Image: Britain’s Andy Murray celebrates after winning his semi-final match against Canada’s Milos Raonic at the Australian Open tennis tournament at Melbourne Park, Australia, January 29, 2016. REUTERS/Issei Kato
By Nick Mulvenney
MELBOURNE (Reuters) – Andy Murray went through paroxysms of frustration but seized another opportunity to break his Australian Open jinx with a four-hour, five-set semi-final victory over Milos Raonic on Friday.
Four times the British world number two has advanced to the final at Melbourne Park and four times he has been vanquished, three times at the hands of Novak Djokovic.
The Serbian will again stand in his path on Sunday as the Scot seeks to add another grand slam title to his 2012 U.S. Open and 2013 Wimbledon crowns.
“Five finals is a great achievement,” said Murray. “You can’t take that away from me.
“I should be happy about that. There’s very few players that will have made five Australian Open finals, so I have to be proud of that achievement.”
Raonic, meanwhile, was left heartbroken after suffering a thigh injury that hampered him from the middle of the third set of the 4-6 7-5 6-7(4) 6-4 6-2 defeat.
Winning tennis matches never looks like a walk in the park for Murray but for much of the contest against the Canadian, he at least had some justification for the tortured grimaces and explosions of anger that followed every setback.
The 13th seed has been on fire this year and his big serve and huge forehands had one of the best returners in the game on the ropes, while his new-found net game helped him to a healthy 72 winners.
Murray said earlier this week that he would waste no more energy on the histrionics but the match was just minutes old when he returned to his chair muttering curses having been broken to love in his first service game.
That was to be Raonic’s only break of the match but it was enough to win the first set and, after Murray had pounced to even up the contest, he ramped up his 230 kilometre-per-hour serve to clinch the third on tiebreak.
“It was tough,” said Murray. “It was frustrating … he didn’t miss a first serve in the breaker and I had played some good tennis in that set.”
The 25-year-old Raonic, hoping to become the first Canadian man to reach a grand slam final, was feeling the injury in the fourth set but Murray had also crucially got a better fix on his serve and broke for 4-3.
Raonic almost claimed it back in the next game but Murray saved two break points, falling to one knee and roaring “Yes! Yes!” as he pumped his fist at the ground.
Murray served out the set to even up the contest again and grabbed two breaks early in the decider as the wincing Raonic’s level dropped, the Canadian’s racket feeling the brunt of his frustration after the first.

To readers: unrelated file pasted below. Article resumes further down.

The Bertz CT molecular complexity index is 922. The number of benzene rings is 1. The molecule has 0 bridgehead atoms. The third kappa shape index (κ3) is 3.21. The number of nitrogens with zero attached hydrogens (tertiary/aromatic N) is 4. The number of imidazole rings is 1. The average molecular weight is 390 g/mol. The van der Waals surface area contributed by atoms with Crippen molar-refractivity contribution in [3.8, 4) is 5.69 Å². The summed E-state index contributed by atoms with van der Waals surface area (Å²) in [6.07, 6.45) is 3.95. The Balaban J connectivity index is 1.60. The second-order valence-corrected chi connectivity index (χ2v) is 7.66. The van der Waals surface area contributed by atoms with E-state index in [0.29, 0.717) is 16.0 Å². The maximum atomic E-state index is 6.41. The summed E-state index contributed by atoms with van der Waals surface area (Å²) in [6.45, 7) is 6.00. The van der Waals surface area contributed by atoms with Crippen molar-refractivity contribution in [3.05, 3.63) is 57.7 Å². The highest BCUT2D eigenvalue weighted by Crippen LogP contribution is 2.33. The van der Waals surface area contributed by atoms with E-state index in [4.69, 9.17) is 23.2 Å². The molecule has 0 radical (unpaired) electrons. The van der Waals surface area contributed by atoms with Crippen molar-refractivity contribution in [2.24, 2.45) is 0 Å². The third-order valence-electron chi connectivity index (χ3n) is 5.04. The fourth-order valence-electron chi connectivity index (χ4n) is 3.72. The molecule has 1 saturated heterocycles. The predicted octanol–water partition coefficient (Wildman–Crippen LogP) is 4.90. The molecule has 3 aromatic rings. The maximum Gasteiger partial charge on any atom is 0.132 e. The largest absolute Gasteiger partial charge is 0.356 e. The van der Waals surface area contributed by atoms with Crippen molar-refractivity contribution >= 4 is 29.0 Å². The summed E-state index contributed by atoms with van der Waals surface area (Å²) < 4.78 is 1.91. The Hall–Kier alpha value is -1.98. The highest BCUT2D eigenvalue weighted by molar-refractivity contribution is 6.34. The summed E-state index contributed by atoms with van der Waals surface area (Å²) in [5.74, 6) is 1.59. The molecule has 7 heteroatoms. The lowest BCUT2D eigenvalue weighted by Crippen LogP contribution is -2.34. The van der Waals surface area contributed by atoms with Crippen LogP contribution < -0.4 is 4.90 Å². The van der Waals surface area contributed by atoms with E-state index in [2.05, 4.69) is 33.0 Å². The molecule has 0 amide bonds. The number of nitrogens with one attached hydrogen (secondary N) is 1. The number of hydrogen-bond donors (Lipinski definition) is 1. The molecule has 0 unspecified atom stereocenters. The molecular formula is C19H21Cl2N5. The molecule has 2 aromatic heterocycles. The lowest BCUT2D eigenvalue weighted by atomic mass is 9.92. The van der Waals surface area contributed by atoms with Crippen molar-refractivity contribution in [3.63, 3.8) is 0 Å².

“It’s unfortunate, it’s probably the most heartbroken I’ve been on court,” Raonic said of his injury.
“I think maybe that’s why I sort of lashed out at the start of the fifth set. I don’t think that’s like myself to do, but sometimes it’s a little bit too much to keep in.”
Murray finished off his ailing opponent with a sublime crosscourt backhand volley to bring up a match point, which he converted with a handsome forehand winner.
The 28-year-old pointed both index fingers at the roof of Rod Laver Arena before slumping into his courtside chair with a look of relief on his face.
The relief will not be long-lived, however, as he will be back on the same court on Sunday attempting to dethrone five-times champion Djokovic.
“I have a very good shot on Sunday if I play my best tennis,” he said.
“There’s no reason it’s not possible for me to win.”
Murray’s older brother Jamie will be bidding for silverware on Saturday when he teams up with Bruno Soares to take on Daniel Nestor and Radek Stepanek in the men’s doubles final.
It is the first time two brothers have reached separate finals at the same grand slam.
“You’re not going to see it very often,” Murray junior said. “We should enjoy it and be proud of it because it’s a tough thing to do.”
That final will follow Angelique Kerber’s attempt to knock six-times Australian Open champion Serena Williams off her perch in the women’s final.
Martina Hingis has been out of the singles game for nearly nine years but on Friday the Swiss won’the women’s doubles title with India’s Sania Mirza.
The pair combined to beat Czechs Andrea Hlavackova and Lucie Hradecka 7-6(1) 6-3 to add the Melbourne Park crown to the Wimbledon and U.S Open titles they won last year.
(Editing by Pritha Sarkar)
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